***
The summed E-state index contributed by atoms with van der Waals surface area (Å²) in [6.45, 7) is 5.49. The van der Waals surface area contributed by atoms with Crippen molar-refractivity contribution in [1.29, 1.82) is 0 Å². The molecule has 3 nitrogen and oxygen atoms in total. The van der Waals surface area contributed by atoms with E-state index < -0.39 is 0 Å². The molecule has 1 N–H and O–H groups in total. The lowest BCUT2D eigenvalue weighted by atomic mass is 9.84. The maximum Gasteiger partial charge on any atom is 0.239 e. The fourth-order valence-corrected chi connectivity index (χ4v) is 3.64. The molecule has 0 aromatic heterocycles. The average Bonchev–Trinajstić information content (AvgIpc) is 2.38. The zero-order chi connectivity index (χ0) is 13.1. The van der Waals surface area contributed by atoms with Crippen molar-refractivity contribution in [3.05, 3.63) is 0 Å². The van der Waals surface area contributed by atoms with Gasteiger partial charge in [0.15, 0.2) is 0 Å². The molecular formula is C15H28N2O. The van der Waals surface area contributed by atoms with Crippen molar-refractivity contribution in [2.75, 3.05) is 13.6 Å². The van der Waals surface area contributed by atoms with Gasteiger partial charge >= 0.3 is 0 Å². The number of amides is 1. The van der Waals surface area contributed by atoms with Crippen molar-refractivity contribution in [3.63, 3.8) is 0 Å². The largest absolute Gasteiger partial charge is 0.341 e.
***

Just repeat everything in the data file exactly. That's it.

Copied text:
The summed E-state index contributed by atoms with van der Waals surface area (Å²) in [6.45, 7) is 5.49. The van der Waals surface area contributed by atoms with Crippen molar-refractivity contribution in [1.29, 1.82) is 0 Å². The molecule has 3 nitrogen and oxygen atoms in total. The van der Waals surface area contributed by atoms with E-state index < -0.39 is 0 Å². The molecule has 1 N–H and O–H groups in total. The lowest BCUT2D eigenvalue weighted by atomic mass is 9.84. The maximum Gasteiger partial charge on any atom is 0.239 e. The fourth-order valence-corrected chi connectivity index (χ4v) is 3.64. The molecule has 0 aromatic heterocycles. The average Bonchev–Trinajstić information content (AvgIpc) is 2.38. The zero-order chi connectivity index (χ0) is 13.1. The van der Waals surface area contributed by atoms with Crippen molar-refractivity contribution in [3.05, 3.63) is 0 Å². The van der Waals surface area contributed by atoms with Gasteiger partial charge in [0.15, 0.2) is 0 Å². The molecular formula is C15H28N2O. The van der Waals surface area contributed by atoms with Crippen molar-refractivity contribution in [2.75, 3.05) is 13.6 Å². The van der Waals surface area contributed by atoms with Gasteiger partial charge >= 0.3 is 0 Å². The number of amides is 1. The van der Waals surface area contributed by atoms with Crippen molar-refractivity contribution in [3.63, 3.8) is 0 Å². The largest absolute Gasteiger partial charge is 0.341 e.